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Parenting Coach

Practical ideas for social, emotional and behavioral challenges

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Be a party planner.

What you can do

Prepare for parties or other events by previewing what activities might be involved. Go over what might be challenging, such as being served unfamiliar foods or being asked to participate in an unfamiliar game. Listen to your child’s concerns.

Suggest what your child can do when faced with a challenge during the party or event. Explain how much time each activity is likely to last so she can monitor the time and see an end in sight. Do the same kind of preparation for other new activities, such as joining a soccer team or the Girl Scouts.

What you can say

“Sofia, you seem both excited and a little nervous about going to Carly’s pool party next week. Is it because she’s having it in a place you’re not super familiar with? OK, let’s talk that through.”

“She’s having her birthday party at the YMCA pool. That’s where you used to take your swimming lessons. Do you remember how the locker room is right next to the entrance near the shallow end of the pool? Everyone will swim for about half an hour. Then you’ll changes clothes and have pizza and cupcakes in the room across the hallway from the locker room.”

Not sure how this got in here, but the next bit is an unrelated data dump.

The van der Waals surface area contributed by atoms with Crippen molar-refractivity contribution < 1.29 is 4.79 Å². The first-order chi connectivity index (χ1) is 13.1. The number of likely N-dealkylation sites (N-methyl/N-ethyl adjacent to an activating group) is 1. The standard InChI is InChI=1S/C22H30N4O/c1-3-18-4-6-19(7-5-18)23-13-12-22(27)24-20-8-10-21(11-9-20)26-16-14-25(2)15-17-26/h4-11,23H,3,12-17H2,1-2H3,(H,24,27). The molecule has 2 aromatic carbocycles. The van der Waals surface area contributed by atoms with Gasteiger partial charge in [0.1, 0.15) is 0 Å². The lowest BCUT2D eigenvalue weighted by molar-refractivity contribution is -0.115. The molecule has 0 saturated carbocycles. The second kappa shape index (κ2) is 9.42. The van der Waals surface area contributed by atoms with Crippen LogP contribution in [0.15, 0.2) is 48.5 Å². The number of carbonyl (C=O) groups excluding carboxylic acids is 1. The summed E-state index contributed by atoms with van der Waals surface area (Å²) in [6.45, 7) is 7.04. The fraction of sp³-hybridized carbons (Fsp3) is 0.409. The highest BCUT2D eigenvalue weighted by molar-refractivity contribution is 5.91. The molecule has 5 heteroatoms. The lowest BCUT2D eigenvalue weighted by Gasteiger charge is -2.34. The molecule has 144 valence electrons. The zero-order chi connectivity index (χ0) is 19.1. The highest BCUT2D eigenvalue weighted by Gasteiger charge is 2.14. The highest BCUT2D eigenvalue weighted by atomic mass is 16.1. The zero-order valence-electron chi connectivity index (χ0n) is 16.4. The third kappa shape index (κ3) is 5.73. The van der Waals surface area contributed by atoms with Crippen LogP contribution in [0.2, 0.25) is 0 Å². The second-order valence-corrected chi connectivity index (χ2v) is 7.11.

“Let’s drop by the Y on the way home from school tomorrow. We can scope out the area so you remember it on Saturday for the party. Do you think that might make you feel a little less anxious about going to the party?”

Why this will help

Fear of the unknown can cause kids to give up before even attempting to participate. Previewing something new and relating it to successful experiences in the past can ease your child’s anxiety and help her feel more comfortable about making a commitment to at least try out the new activity.

19Found this helpful
19Found this helpful

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